Pau, located in Basque country (I'd never heard of the Basques either) is a city located on two levels. The two are joined by a funiculaire (a funicular - or inclined - railway, on which tram cars on rails move up and down steep slopes or cliffs.)
After riding the funiculaire, Mitch, Jo and I met some sightseeing French sailors. It was all very innocent - just talking - but one, Daniel, gave me the red pompom from his hat. I kept it until I lost it in the fire as well.
The city of Pau may have been balmy and pleasant, but the accommodations were smelly and unpleasant. The university classes were held at the local boys' school, L'Ecole Normale. The bathrooms had no toilets, just impressions on the floor for feet. Yeah, we didn't go to the bathroom while we were at the school.
The girls stayed at a building that housed female teachers during the regular school year. We had little cubicles for rooms, with curtains drawn across the doors. The showers were cold and there were bedbugs in the beds. We always slept on top of the covers.
The meals at the school were generally awful too, especially the day I found a worm crawling across my slice of meat. There were two bottles of wine on each table, noon and evening. I had just turned 20 a few weeks before arriving at Pau - and had only sampled some beer in Germany and a bit of wine in France - but found myself drinking wine at every meal to wash down the nasty food (the only good menu item was pommes frites - French fries).
are interchangeable and held on with brass fasteners!
We had taken written placement exams our first day, and I was placed in the superior level, though I had taken less French than Jo. I was so lost in my classes, and hated them, especially my pronunciation class. A she-ogre with bad breath was always hissing in my ear, "Ca ne march pas! Ca ne march pas!" which I took to mean, "You really suck at pronunciation."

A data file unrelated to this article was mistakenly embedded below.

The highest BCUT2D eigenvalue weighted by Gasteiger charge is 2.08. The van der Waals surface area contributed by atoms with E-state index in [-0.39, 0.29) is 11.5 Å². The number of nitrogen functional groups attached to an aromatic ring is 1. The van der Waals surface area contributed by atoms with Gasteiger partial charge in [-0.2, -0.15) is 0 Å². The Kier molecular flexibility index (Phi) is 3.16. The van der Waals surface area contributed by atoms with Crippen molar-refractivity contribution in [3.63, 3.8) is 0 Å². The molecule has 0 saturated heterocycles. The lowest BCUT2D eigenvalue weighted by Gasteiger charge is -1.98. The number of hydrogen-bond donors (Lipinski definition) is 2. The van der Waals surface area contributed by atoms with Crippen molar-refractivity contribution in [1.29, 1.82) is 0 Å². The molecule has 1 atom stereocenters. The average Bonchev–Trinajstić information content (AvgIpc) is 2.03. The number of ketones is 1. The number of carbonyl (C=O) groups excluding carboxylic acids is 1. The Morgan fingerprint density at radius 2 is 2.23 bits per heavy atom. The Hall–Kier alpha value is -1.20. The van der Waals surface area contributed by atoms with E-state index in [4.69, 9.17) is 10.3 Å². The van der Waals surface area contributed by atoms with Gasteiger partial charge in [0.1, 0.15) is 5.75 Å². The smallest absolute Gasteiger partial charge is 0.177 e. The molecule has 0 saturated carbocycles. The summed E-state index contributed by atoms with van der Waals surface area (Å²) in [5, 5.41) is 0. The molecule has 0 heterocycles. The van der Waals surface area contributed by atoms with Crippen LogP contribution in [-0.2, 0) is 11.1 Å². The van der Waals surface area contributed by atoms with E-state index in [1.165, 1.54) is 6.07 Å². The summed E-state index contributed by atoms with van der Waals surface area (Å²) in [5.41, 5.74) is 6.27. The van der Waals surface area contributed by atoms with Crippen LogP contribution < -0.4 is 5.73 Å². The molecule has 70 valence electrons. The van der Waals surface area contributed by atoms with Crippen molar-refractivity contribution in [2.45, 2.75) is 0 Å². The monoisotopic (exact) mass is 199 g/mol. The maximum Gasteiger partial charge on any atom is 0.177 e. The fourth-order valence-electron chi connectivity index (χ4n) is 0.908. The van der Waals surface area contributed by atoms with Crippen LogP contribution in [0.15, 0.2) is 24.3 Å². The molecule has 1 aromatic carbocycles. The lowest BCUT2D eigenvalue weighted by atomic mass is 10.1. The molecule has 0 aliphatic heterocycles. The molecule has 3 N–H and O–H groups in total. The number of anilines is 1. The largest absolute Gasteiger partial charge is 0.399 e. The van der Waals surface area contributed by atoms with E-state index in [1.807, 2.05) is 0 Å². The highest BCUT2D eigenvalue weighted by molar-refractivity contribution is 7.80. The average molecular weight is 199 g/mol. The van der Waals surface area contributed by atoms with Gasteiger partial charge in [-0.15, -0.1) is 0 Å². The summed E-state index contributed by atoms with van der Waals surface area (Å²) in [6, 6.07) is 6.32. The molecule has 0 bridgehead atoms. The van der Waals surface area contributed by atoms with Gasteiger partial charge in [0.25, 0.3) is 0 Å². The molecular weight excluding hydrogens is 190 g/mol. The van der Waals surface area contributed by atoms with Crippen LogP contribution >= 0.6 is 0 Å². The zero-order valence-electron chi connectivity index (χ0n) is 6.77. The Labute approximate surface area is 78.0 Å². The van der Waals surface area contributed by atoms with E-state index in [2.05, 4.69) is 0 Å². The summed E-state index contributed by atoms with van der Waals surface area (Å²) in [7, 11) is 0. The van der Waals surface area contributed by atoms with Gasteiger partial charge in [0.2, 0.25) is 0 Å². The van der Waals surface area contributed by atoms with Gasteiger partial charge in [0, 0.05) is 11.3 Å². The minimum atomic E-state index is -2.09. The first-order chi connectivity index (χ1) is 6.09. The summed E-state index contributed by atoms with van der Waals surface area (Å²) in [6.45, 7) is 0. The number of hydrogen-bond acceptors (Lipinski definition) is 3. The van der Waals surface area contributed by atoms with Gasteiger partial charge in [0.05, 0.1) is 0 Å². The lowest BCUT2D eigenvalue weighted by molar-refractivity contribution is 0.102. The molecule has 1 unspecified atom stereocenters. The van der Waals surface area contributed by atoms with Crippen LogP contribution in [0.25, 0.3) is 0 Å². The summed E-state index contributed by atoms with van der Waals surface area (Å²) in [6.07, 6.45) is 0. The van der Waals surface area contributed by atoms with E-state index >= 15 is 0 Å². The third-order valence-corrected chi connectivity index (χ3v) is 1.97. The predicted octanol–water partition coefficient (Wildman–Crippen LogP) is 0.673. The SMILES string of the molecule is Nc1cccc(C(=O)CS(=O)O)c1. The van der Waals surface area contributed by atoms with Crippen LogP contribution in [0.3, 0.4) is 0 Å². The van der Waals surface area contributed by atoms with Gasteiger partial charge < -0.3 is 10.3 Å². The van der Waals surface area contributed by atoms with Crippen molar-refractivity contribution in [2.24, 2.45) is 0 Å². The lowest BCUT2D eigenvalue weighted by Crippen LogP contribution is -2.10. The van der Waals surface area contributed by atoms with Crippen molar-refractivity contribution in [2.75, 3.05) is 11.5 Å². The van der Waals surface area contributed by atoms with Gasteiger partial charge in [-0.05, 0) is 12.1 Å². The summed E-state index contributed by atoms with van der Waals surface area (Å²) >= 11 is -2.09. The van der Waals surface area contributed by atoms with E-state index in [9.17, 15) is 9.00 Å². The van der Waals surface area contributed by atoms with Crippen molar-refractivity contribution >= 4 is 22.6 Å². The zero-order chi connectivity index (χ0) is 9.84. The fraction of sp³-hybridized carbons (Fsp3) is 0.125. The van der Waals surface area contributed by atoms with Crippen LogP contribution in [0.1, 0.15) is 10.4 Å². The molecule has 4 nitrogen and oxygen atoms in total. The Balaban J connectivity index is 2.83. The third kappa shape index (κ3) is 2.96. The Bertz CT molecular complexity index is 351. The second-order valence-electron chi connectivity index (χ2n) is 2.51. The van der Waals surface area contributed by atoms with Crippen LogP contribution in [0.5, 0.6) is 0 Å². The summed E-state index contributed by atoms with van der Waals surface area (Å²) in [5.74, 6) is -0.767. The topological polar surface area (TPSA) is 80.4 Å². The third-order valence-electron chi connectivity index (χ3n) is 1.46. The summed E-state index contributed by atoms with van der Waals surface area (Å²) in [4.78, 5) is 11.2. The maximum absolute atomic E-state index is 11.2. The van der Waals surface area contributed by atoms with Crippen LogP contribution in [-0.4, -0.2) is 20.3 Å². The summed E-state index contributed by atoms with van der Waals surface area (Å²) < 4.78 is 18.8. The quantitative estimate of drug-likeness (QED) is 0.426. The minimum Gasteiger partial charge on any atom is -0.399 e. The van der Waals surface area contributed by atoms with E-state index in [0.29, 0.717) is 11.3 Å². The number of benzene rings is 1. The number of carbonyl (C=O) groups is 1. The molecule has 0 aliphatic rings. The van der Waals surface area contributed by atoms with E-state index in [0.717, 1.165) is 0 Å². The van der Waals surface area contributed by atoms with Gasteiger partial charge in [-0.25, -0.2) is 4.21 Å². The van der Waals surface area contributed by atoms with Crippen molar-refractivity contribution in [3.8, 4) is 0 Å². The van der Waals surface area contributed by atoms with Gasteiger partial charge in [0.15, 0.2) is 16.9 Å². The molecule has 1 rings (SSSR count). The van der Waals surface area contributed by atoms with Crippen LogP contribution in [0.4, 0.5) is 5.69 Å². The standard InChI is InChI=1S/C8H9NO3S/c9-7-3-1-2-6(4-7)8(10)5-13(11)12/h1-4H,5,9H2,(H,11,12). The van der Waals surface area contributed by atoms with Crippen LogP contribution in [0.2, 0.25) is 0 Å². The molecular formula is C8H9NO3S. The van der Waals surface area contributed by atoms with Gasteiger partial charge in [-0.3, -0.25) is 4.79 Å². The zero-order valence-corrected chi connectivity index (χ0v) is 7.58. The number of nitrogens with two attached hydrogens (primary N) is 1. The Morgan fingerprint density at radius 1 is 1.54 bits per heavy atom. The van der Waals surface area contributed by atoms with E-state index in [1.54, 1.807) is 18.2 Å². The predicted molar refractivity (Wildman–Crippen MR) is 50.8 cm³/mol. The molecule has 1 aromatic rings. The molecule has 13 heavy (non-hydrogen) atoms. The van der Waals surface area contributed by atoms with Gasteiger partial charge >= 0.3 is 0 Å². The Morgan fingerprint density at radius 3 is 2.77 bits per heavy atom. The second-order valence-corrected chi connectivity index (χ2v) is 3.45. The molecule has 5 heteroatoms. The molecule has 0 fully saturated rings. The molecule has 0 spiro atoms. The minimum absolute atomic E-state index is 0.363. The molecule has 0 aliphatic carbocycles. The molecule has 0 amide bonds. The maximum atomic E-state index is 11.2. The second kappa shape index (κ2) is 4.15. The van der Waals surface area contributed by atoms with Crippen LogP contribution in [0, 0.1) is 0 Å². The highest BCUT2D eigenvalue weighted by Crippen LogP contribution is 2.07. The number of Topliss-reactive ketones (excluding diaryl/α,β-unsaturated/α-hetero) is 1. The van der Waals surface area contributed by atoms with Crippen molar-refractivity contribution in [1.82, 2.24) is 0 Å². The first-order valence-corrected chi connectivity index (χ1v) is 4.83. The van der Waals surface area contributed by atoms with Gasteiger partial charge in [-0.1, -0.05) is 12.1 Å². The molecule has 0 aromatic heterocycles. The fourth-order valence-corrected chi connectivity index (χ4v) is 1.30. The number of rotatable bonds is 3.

I finally asked to move to the moyen, or middle level. Even though the administrators told me I was too "modiste", they let me transfer, and thereafter I was much happier studying with Jo and the other students. However, Jo and I and our pals always skipped the boring afternoon lyceum programs. Instead, we explored the city - the shops, the supermarket, the swimming pool - and I think we probably learned a lot more French that way. We also ate a lot of sandwiches de jambon (ham) and drank a lot of warm Cokes.
It's been 40 years since I was in France and man first landed on the moon. So when will the first woman land on the moon? Oh, that's right, there's always been a lady on the moon.
NOTE: I wrote this post last Thursday, before Walter Cronkite died. I vividly remember his superior coverage of America's first early ventures into space (and other momentous events, such as the assassination of JFK). He truly was "the most trusted man in America." Goodnight and Goodbye, Mr. Cronkite.
"And that's the way it is," Monday, July 20, 2009.